Use chemistry to make literal green eggs (the ham is up to you)

Are you up for some Seussian hijinks? You can do a simple chemisty experiment that allows you to make actual green eggs to have with your ham. We'll review the procedure and once again give thanks that there are so many ways to simultaneously indulge a love of science and food.

I do not like green eggs and ham. They look gross. But I have tried them, and you can, too! All you need is a head of purple cabbage, a coffee filter, and the will to make your breakfast look literary, yet disgusting. Grab the cabbage and wring the juice out of it. You can do this by either nuking it in the microwave and squeezing out its juice through a coffee filter or putting the chopped pieces in boiling water until it leaks its color. You should now have a delicious cup of purple juice.

Grab an egg, crack it, and separate out the yolk. Plunk it down somewhere safe. You'll need it whole, later. Mix a little cabbage juice into the egg white and watch the color change from purple to a yellowish green! Pour the white in a pan, plop the unbroken yolk down on top of it, and fry them up. Paste a smile on your face and choke down your meal. Sip water in between bites to soothe the involuntary spasms of your throat. Or just eat with your eyes closed.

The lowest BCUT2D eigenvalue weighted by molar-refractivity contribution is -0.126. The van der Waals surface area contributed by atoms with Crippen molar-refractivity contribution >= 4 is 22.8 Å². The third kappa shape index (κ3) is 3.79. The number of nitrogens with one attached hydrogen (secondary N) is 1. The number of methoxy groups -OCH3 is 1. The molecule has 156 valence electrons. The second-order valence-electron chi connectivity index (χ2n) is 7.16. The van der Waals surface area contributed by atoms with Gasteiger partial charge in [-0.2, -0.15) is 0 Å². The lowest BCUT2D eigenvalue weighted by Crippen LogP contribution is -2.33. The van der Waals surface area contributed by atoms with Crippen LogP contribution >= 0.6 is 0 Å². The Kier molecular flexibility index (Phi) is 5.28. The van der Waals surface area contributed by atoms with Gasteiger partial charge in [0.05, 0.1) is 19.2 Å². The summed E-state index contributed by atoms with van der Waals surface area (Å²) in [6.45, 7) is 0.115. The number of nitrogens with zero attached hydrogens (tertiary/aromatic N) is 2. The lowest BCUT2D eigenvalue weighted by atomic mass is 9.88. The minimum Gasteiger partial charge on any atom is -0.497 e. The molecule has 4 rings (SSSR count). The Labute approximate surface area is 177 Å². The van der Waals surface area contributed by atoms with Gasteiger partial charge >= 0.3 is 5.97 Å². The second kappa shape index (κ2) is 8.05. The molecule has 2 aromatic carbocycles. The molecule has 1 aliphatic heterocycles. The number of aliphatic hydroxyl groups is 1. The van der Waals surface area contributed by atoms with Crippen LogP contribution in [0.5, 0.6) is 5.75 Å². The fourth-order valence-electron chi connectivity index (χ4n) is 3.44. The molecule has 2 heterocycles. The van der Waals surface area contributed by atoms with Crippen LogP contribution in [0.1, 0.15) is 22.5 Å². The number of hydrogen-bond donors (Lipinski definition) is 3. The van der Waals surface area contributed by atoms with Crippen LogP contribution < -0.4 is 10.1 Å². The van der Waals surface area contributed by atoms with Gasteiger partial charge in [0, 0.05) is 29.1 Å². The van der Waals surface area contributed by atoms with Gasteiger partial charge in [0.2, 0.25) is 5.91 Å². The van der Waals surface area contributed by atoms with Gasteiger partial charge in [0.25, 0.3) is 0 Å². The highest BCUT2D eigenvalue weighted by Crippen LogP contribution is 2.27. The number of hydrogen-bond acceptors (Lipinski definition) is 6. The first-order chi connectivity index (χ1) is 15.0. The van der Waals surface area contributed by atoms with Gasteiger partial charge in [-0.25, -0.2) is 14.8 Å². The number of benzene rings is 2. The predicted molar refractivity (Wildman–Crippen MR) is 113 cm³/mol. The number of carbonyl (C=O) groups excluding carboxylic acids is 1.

Egg whites are one of the few foods that are slightly basic, and have a pH of about eight. While acids have a slight preponderance of positive hydrogen ions, bases have an oxygen-hydrogen pair that's slightly negative. Cabbage leaves contain anthocyanin. This is a pigment that scientists believe acts, in a living plant, as a kind of sunscreen, warding off the high-energy blue and green light to shield the plant from damage. When the anthocyanin combines a positive hydrogen ion, the molecule alters in such a way as to absorb certain frequencies of light and give off others and making the molecule look red. When it combines with bases, its structure changes a different way, absorbing and giving off other frequencies of light, and making the molecule look green. This is why the eggs whites have to be dyed, and not the egg yolks. The egg yolks are slightly acidic, would be purplish, and would ruin the whole experiment. And you do not want purple-green eggs and ham. You do not want them, Sam I Am.

Via Fun Sci, Home Training Tools, About.com, and Frostburg.